Guyer brought the huge flag to the ceremony in the back of his fire department truck. It was neatly packed in the bed of the truck, with sections of the flag folded on top of the others.
When it was time to raise the flag, members of the American Legion and the VFW, dressed in starched white shirts and wearing pup-tent hats, lined up in two columns behind the truck's tailgate.
Carefully and respectfully, the oversized flag was unfolded, with a man on either side taking hold of the material and walking about ten paces until two more men stepped in to grab the next section. This process continued until the entire flag was being carried by 20 men up a slight incline to the towering flagpole.
Guyer and a city worker raised the flag slowly until the flag was hoisted to the top of the pole.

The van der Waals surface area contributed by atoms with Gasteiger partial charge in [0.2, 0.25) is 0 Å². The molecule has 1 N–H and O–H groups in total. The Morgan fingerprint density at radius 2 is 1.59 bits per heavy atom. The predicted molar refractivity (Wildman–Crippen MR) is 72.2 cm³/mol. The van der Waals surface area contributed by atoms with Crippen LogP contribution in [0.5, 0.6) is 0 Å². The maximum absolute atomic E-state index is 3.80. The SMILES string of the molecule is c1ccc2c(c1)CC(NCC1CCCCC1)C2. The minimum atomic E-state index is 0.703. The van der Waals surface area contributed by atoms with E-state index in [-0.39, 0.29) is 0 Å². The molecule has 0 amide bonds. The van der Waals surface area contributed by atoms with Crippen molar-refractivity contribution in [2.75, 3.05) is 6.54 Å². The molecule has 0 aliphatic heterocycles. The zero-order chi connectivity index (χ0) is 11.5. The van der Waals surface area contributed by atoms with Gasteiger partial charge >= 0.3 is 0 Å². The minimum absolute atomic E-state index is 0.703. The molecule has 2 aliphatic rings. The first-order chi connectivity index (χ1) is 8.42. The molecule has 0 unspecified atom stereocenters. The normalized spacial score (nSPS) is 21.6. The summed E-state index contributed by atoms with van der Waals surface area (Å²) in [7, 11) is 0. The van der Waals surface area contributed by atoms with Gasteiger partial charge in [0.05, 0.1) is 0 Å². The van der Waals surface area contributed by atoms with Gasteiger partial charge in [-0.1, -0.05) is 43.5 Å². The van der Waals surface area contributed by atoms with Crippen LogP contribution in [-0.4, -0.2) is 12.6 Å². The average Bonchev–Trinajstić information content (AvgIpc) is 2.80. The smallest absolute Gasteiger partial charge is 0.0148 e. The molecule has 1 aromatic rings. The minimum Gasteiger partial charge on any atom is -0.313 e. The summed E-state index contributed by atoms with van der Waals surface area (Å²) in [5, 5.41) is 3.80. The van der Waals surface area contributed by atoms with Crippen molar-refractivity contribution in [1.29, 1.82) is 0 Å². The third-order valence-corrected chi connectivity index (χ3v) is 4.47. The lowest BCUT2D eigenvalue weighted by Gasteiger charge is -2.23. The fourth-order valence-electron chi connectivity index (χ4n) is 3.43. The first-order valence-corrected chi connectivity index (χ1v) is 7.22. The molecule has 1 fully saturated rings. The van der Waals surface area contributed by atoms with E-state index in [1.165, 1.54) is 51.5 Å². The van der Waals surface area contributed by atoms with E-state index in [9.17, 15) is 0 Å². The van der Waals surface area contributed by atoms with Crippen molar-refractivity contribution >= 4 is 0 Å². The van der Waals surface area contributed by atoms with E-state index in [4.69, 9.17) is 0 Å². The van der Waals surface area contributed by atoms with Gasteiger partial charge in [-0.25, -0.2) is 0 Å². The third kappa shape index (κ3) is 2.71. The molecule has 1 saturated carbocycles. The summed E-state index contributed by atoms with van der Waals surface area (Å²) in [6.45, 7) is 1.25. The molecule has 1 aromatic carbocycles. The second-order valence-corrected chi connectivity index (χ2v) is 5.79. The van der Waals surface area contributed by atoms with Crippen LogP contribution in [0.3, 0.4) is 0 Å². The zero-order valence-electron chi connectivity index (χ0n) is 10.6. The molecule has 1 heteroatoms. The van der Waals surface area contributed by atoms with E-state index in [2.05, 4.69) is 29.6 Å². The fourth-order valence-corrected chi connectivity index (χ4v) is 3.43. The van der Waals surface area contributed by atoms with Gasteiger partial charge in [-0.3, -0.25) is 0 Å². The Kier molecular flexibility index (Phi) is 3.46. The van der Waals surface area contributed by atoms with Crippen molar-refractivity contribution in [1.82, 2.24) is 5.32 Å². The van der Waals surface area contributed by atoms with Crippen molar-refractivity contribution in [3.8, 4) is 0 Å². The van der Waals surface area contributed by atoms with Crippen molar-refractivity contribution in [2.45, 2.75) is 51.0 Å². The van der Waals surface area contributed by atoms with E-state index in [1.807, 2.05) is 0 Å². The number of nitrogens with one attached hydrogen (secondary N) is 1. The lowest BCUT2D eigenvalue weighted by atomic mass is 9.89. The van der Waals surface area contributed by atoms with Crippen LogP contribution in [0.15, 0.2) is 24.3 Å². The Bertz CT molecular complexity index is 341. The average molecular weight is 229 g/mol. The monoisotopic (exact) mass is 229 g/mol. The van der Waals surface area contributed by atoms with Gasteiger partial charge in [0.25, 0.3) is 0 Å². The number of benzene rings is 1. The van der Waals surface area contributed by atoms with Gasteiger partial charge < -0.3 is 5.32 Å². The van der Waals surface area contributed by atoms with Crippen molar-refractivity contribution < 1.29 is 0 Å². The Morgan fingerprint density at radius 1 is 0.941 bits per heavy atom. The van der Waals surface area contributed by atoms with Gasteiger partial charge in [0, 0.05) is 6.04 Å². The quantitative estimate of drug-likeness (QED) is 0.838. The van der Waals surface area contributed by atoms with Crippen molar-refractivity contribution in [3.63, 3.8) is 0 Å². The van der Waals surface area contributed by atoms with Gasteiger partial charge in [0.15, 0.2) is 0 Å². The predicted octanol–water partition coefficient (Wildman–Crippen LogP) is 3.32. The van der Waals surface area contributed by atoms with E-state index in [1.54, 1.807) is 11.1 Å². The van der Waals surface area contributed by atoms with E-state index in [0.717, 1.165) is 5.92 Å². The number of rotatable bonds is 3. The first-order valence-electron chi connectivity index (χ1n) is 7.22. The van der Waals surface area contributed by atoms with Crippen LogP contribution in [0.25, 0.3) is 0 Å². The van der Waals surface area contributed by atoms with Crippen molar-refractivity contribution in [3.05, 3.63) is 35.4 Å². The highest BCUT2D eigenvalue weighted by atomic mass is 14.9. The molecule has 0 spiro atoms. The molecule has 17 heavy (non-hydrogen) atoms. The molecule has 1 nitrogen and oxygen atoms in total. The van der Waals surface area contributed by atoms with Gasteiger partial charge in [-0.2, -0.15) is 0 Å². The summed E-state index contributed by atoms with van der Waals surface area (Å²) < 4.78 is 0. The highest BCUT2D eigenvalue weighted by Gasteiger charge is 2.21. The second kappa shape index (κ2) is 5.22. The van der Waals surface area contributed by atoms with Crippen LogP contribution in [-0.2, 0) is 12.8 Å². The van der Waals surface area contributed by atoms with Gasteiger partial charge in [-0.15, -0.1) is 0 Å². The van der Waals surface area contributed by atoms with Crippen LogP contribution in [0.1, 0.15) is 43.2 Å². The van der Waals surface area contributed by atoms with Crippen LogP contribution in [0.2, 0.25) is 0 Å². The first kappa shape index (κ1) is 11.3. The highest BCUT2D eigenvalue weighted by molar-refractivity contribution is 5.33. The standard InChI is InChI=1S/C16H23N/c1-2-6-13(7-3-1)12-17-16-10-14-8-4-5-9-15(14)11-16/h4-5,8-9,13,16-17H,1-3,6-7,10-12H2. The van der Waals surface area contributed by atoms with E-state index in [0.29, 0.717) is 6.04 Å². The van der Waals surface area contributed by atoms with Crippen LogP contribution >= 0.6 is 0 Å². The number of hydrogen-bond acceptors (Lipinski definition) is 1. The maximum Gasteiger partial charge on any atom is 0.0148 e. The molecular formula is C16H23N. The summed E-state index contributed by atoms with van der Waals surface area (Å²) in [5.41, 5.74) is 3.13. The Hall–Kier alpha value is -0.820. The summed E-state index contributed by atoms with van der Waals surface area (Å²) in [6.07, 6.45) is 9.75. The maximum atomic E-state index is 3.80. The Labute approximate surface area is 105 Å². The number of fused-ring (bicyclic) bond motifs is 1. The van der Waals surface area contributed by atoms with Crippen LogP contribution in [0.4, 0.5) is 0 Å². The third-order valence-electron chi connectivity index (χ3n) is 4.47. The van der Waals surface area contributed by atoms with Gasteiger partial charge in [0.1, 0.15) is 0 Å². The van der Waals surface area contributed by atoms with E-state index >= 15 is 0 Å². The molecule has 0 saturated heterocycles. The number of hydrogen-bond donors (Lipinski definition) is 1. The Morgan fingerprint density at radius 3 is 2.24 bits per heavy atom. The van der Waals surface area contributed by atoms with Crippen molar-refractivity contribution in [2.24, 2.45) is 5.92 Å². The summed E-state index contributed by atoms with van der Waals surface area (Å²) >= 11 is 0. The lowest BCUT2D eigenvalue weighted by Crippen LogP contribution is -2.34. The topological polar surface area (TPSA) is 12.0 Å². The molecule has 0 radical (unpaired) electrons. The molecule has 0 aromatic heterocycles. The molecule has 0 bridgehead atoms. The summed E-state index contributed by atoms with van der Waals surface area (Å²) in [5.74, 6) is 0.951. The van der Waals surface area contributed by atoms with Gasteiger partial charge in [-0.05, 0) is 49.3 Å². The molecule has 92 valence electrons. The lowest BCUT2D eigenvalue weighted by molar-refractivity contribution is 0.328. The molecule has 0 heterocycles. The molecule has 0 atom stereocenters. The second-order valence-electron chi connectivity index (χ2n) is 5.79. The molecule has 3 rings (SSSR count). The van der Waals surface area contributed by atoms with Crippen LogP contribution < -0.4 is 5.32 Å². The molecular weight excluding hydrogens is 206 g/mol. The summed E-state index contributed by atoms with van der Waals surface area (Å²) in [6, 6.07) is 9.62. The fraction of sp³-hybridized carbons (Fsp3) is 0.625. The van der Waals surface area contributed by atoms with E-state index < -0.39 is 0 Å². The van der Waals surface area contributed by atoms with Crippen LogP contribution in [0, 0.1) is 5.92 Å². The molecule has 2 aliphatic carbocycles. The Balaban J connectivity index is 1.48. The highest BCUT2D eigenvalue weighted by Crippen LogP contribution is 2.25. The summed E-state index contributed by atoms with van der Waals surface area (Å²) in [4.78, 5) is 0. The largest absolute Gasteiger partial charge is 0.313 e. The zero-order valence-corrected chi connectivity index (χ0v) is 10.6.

A steady southerly breeze quickly caught the bundled fabric and caused it to wave freely in the air as about 50 people applauded as they watched from below.
Sandy Perry came to the ceremony and said her emotions swelled before the flag was even on the pole. “I cried just watching them get the flag out of the truck.”
She admitted to being filled with pride as she watched the veterans carefully carry the flag and as she thought about her dad, who she said would love the park and the big flag.
Kenneth Seeberger, retired postmaster and Korean War veteran, looked up at the waving flag and remarked, “That's a huge flag.”
The sight of the new flag created a reaction in Seeberger, too.
“I got tears in my eyes when I saw it.”
On the east side of town, almost a mile from the park, Jackie Landis, who was born in Drumright, stood in her front doorway, looking at the flag that can easily be seen rising above the tops of downtown buildings. She said she likes the flag and enjoys seeing it from her porch or from the chair in her living room.
“I can enjoy it, rain or shine,” she said. The flag makes her feel patriotic and she's glad it will be up all the time.
She thinks the people of Drumright “did a good thing,” by providing the new flag. “I wish they would have done it sooner.”